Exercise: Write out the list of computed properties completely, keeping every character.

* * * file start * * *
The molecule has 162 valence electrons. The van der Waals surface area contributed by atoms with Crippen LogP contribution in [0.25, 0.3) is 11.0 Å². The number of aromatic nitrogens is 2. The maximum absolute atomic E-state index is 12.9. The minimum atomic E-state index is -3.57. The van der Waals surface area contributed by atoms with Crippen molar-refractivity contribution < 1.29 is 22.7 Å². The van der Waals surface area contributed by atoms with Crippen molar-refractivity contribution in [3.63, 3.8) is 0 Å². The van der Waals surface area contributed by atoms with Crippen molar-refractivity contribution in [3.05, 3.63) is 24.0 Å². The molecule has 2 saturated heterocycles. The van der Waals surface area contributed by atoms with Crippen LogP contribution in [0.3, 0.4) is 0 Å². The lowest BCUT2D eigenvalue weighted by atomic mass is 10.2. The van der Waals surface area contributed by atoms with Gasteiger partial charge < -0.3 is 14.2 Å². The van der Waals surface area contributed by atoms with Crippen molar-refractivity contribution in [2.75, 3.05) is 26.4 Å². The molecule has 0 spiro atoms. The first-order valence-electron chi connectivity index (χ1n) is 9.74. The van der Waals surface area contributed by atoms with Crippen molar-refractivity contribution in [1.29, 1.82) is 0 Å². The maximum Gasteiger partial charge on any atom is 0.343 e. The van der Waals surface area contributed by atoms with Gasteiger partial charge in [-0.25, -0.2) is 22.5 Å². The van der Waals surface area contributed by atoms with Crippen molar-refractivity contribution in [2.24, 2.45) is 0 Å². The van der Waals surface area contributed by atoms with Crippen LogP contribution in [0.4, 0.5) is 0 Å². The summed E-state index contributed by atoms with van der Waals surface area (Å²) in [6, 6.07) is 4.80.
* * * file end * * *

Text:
The molecule has 162 valence electrons. The van der Waals surface area contributed by atoms with Crippen LogP contribution in [0.25, 0.3) is 11.0 Å². The number of aromatic nitrogens is 2. The maximum absolute atomic E-state index is 12.9. The minimum atomic E-state index is -3.57. The van der Waals surface area contributed by atoms with Crippen molar-refractivity contribution < 1.29 is 22.7 Å². The van der Waals surface area contributed by atoms with Crippen molar-refractivity contribution in [3.63, 3.8) is 0 Å². The van der Waals surface area contributed by atoms with Crippen molar-refractivity contribution in [3.05, 3.63) is 24.0 Å². The molecule has 2 saturated heterocycles. The van der Waals surface area contributed by atoms with Crippen LogP contribution in [0.3, 0.4) is 0 Å². The lowest BCUT2D eigenvalue weighted by atomic mass is 10.2. The van der Waals surface area contributed by atoms with Gasteiger partial charge < -0.3 is 14.2 Å². The van der Waals surface area contributed by atoms with Crippen molar-refractivity contribution in [2.75, 3.05) is 26.4 Å². The molecule has 0 spiro atoms. The first-order valence-electron chi connectivity index (χ1n) is 9.74. The van der Waals surface area contributed by atoms with Crippen molar-refractivity contribution in [1.29, 1.82) is 0 Å². The maximum Gasteiger partial charge on any atom is 0.343 e. The van der Waals surface area contributed by atoms with Gasteiger partial charge in [-0.25, -0.2) is 22.5 Å². The van der Waals surface area contributed by atoms with Crippen molar-refractivity contribution in [2.24, 2.45) is 0 Å². The van der Waals surface area contributed by atoms with Crippen LogP contribution in [0.4, 0.5) is 0 Å². The summed E-state index contributed by atoms with van der Waals surface area (Å²) in [6, 6.07) is 4.80.